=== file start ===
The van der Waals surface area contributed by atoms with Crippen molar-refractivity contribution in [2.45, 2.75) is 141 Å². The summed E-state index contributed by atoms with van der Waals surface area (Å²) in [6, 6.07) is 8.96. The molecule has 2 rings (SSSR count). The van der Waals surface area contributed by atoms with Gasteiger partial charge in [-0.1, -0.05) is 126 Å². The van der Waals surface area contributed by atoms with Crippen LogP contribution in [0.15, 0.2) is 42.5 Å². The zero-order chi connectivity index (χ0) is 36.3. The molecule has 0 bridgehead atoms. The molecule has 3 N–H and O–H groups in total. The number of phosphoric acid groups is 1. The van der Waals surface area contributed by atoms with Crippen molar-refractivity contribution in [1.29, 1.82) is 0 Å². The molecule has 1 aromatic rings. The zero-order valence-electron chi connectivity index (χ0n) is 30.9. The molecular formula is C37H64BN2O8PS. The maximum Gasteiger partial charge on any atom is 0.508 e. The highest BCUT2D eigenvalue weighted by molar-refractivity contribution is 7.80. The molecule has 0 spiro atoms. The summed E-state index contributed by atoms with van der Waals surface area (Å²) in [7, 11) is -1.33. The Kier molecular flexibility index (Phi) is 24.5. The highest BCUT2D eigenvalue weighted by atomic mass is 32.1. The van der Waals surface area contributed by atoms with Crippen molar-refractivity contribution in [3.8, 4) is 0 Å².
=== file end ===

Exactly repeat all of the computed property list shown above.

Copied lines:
The van der Waals surface area contributed by atoms with Crippen molar-refractivity contribution in [2.45, 2.75) is 141 Å². The summed E-state index contributed by atoms with van der Waals surface area (Å²) in [6, 6.07) is 8.96. The molecule has 2 rings (SSSR count). The van der Waals surface area contributed by atoms with Gasteiger partial charge in [-0.1, -0.05) is 126 Å². The van der Waals surface area contributed by atoms with Crippen LogP contribution in [0.15, 0.2) is 42.5 Å². The zero-order chi connectivity index (χ0) is 36.3. The molecule has 0 bridgehead atoms. The molecule has 3 N–H and O–H groups in total. The number of phosphoric acid groups is 1. The van der Waals surface area contributed by atoms with Crippen molar-refractivity contribution in [1.29, 1.82) is 0 Å². The molecule has 1 aromatic rings. The zero-order valence-electron chi connectivity index (χ0n) is 30.9. The molecular formula is C37H64BN2O8PS. The maximum Gasteiger partial charge on any atom is 0.508 e. The highest BCUT2D eigenvalue weighted by molar-refractivity contribution is 7.80. The molecule has 0 spiro atoms. The summed E-state index contributed by atoms with van der Waals surface area (Å²) in [7, 11) is -1.33. The Kier molecular flexibility index (Phi) is 24.5. The highest BCUT2D eigenvalue weighted by atomic mass is 32.1. The van der Waals surface area contributed by atoms with Crippen molar-refractivity contribution in [3.8, 4) is 0 Å².